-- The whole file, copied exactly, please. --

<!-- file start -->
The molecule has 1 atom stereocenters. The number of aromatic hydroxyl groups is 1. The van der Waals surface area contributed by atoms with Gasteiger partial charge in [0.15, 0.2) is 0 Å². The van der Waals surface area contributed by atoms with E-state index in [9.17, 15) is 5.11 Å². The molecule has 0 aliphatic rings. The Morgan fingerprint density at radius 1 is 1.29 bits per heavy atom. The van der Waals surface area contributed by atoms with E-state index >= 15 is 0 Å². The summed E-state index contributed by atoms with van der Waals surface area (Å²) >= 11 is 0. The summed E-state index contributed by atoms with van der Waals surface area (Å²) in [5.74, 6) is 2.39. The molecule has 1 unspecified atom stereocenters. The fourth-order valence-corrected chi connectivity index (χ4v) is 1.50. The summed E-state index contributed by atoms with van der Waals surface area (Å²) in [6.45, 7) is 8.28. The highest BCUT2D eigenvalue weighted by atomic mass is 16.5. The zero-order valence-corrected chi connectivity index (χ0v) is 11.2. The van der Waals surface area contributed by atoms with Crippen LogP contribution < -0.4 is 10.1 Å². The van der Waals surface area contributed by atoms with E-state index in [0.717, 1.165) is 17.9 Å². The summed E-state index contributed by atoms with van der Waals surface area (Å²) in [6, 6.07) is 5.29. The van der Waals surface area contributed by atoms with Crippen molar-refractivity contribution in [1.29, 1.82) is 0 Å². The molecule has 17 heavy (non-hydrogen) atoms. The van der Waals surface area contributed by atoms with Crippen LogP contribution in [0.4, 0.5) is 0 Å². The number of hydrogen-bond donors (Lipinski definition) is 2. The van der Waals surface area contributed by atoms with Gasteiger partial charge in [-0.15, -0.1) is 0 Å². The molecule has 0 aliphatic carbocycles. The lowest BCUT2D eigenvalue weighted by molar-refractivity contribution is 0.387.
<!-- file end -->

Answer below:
The molecule has 1 atom stereocenters. The number of aromatic hydroxyl groups is 1. The van der Waals surface area contributed by atoms with Gasteiger partial charge in [0.15, 0.2) is 0 Å². The van der Waals surface area contributed by atoms with E-state index in [9.17, 15) is 5.11 Å². The molecule has 0 aliphatic rings. The Morgan fingerprint density at radius 1 is 1.29 bits per heavy atom. The van der Waals surface area contributed by atoms with E-state index >= 15 is 0 Å². The summed E-state index contributed by atoms with van der Waals surface area (Å²) >= 11 is 0. The summed E-state index contributed by atoms with van der Waals surface area (Å²) in [5.74, 6) is 2.39. The molecule has 1 unspecified atom stereocenters. The fourth-order valence-corrected chi connectivity index (χ4v) is 1.50. The summed E-state index contributed by atoms with van der Waals surface area (Å²) in [6.45, 7) is 8.28. The highest BCUT2D eigenvalue weighted by atomic mass is 16.5. The zero-order valence-corrected chi connectivity index (χ0v) is 11.2. The van der Waals surface area contributed by atoms with Crippen LogP contribution < -0.4 is 10.1 Å². The van der Waals surface area contributed by atoms with E-state index in [0.717, 1.165) is 17.9 Å². The summed E-state index contributed by atoms with van der Waals surface area (Å²) in [6, 6.07) is 5.29. The van der Waals surface area contributed by atoms with Crippen molar-refractivity contribution in [1.29, 1.82) is 0 Å². The molecule has 17 heavy (non-hydrogen) atoms. The van der Waals surface area contributed by atoms with Crippen LogP contribution in [0.4, 0.5) is 0 Å². The number of hydrogen-bond donors (Lipinski definition) is 2. The van der Waals surface area contributed by atoms with Gasteiger partial charge in [-0.15, -0.1) is 0 Å². The molecule has 0 aliphatic carbocycles. The lowest BCUT2D eigenvalue weighted by molar-refractivity contribution is 0.387.